Full-backs were the ignored men, there merely to make up the numbers in a team game.
But all that is changing now. Full- backs are now amongst the most prized of players. There have been recent sales in multiple tens of millions of pounds for the likes of Kyle Walker, Aaron-Wan-Bissaka, Benjamin Mendy, and even Lucas Hernandez, who is also able to play more centrally. Why did this happen?
Rise of Inverted Wingers
Unlike two decades back when David Beckham and Ryan Giggs would terrorize defenders by whipping in crosses from wide areas, getting chalk on their feet, most of the top wingers these days play inverted.
Watch: Giggs and Beckham link up from wing to wing
Robben and Ribery, until their separation a year back, or Mahrez and Sterling at Manchester City, ply their trade on ‘opposite’ wings. The right-footed player plays on the left and vice- versa. This means that width, still an important part of the game, has to be supplied by the full-backs. The latter in turn now play far ahead. Bursting pace is no longer optional, but an essential attribute for the modern full-back as he needs to run the length of the pitch.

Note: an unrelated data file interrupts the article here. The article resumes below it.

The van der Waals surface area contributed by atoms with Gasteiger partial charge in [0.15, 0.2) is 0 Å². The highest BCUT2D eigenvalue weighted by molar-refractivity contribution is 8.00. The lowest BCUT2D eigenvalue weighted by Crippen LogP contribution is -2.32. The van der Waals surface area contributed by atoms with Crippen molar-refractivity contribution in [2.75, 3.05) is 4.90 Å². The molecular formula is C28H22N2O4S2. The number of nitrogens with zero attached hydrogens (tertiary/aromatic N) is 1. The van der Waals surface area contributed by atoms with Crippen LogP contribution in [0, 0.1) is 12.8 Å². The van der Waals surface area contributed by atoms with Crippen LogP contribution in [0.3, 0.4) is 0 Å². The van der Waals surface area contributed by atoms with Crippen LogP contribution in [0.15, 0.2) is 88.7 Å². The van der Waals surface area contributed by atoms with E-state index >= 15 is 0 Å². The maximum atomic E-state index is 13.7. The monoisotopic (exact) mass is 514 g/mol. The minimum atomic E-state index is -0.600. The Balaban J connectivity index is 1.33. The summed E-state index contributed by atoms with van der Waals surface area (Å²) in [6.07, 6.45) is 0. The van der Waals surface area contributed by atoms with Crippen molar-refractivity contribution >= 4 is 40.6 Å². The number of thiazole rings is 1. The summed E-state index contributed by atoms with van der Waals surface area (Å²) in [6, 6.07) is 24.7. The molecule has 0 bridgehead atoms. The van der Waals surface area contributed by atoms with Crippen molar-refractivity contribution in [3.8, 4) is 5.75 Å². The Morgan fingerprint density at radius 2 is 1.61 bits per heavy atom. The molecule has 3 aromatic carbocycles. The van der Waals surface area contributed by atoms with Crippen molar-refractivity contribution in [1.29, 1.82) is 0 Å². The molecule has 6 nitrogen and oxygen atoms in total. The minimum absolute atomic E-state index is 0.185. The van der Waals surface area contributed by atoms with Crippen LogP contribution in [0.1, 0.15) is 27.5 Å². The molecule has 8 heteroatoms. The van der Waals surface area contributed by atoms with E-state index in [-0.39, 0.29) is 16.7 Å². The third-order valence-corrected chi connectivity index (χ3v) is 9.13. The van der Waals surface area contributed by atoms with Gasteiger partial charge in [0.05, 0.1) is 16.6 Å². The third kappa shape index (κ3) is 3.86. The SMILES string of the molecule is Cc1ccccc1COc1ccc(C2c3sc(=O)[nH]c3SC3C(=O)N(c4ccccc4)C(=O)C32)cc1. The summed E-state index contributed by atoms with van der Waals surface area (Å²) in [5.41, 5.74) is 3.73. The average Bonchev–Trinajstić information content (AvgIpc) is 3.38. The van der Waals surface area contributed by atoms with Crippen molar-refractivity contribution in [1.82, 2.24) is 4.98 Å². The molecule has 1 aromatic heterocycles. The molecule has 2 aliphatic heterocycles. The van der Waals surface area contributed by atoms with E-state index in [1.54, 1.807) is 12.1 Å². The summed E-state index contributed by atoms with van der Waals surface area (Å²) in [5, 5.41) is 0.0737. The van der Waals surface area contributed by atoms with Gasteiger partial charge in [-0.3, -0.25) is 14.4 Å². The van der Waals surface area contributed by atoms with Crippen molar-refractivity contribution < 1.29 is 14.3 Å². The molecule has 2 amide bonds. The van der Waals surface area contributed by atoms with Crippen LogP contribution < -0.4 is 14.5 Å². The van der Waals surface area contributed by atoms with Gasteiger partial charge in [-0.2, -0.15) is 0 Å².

The decline of Goal-scoring Midfielders
There was a time not that long back when Frank Lampard alone would score twenty- plus goals season after season. Fellow Englishmen Steven Gerrard and Paul Scholes, and German legend Michael Ballack were not too far off. Add to them the Spaniard – Cesc Fabregas. But now, these kinds of midfielders are rarer. The best of them average less than ten a season, even when they aren’t overly defensive. The ‘Pep-ization’ of the game, has left an indelible mark. Pep Guardiola, the legendary manager has ensured that midfielders are now required more to control possession rather than to score goals. Luka Modric, Toni Kroos, Koke, Piotr Zielinski, Jordan Henderson, and Nicolo Barella, all set the trend. None of them are overly defensive, but they do not score the Lampard- like goals.